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Tamron 70-300 VC exposure issues


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#1 mst

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Posted 16 September 2010 - 09:01 AM

Remember the exposure issue of the Tamron Di 60? Well, it seems we have another one ...

I've been shooting in the field with both the Nikon 70-300 VR and the Tamron 70-300 VC for a few days. Some of the Tamron shots looked rather fishy to me, they were a bit bright. A lot brighter than what the Nikon delivered in the same situations.

I did some tests with both lenses yesterday and this is what I got:

Posted Image

Left column is what the camera metered with the 70-300 VR (tried three copies, consistent results here). The center column is the 70-300 VC, manually set to the same exposure. As you can see, the results a very similar except stopped down at 70mm, where the Tamron either has higher transmission (unlikely IMO) or just does not set the aperture correctly (I did all these shots 10 times, so the possible variation in exposure due to the mechanical aperture lever is already ruled out).

The right columns shows what the camera metered with the 70-300 VC. Especially at lower focal lengths, the metering is way off. This matches what I saw in the field.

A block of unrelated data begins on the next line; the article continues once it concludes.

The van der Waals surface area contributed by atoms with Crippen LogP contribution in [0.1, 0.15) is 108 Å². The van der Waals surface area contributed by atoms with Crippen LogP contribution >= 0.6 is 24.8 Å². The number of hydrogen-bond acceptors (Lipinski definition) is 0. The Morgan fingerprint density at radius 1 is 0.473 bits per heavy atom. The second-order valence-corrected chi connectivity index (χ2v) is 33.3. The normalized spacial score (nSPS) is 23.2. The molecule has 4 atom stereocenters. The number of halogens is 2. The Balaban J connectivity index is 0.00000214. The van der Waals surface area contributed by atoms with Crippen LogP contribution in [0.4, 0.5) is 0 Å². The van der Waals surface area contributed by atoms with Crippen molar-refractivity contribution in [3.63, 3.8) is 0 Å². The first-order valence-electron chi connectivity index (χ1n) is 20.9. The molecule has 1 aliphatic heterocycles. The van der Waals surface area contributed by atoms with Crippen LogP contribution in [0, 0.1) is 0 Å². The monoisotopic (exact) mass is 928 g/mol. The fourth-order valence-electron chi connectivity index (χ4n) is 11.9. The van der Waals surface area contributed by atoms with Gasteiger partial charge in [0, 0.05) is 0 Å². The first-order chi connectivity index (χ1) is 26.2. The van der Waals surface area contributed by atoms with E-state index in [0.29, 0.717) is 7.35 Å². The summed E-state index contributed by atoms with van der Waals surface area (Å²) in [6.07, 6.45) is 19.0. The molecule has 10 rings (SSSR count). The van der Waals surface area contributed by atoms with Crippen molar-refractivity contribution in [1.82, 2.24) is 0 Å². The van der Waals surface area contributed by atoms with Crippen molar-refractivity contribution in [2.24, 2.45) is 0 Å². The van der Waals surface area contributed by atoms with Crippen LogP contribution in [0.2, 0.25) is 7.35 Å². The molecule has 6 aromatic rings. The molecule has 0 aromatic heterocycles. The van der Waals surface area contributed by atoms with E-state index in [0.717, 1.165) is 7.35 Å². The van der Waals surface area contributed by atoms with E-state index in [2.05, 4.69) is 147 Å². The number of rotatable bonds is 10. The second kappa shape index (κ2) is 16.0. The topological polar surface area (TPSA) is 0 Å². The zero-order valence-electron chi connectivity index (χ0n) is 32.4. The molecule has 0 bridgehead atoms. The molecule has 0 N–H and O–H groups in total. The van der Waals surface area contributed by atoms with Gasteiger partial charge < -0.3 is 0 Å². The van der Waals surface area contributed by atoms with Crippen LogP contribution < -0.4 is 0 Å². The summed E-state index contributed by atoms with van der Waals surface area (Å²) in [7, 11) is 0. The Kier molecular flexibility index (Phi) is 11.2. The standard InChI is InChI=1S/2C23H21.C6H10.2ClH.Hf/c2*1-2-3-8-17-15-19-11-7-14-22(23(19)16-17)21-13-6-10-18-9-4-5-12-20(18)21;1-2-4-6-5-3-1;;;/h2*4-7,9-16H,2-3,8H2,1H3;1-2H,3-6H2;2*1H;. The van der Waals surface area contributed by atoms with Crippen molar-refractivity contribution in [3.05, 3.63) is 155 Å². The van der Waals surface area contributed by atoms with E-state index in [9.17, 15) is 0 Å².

Currently, I have only one copy of the Tamron 70-300 VC. I'll try to find out if this is an issue of my copy only or a general issue of the lens (or more precisely the F-mount variant). Any help in this regard by owners of the lens is highly appreciated.

-- Markus
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#2 Klaus

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Posted 16 September 2010 - 09:11 AM

Even though I'm repeating myself - a mechanically controlled aperture sucks.
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#3 mst

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Posted 16 September 2010 - 09:20 AM

Even though I'm repeating myself - a mechanically controlled aperture sucks.


Yes, it's not that precise. However it works well enough for me in the field and in addition it's not the issue here. Plus: it doesn't explain the metering errors, which are done with wide open aperture.

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#4 wim

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Posted 16 September 2010 - 10:05 AM

Yes, it's not that precise. However it works well enough for me in the field and in addition it's not the issue here. Plus: it doesn't explain the metering errors, which are done with wide open aperture.

-- Markus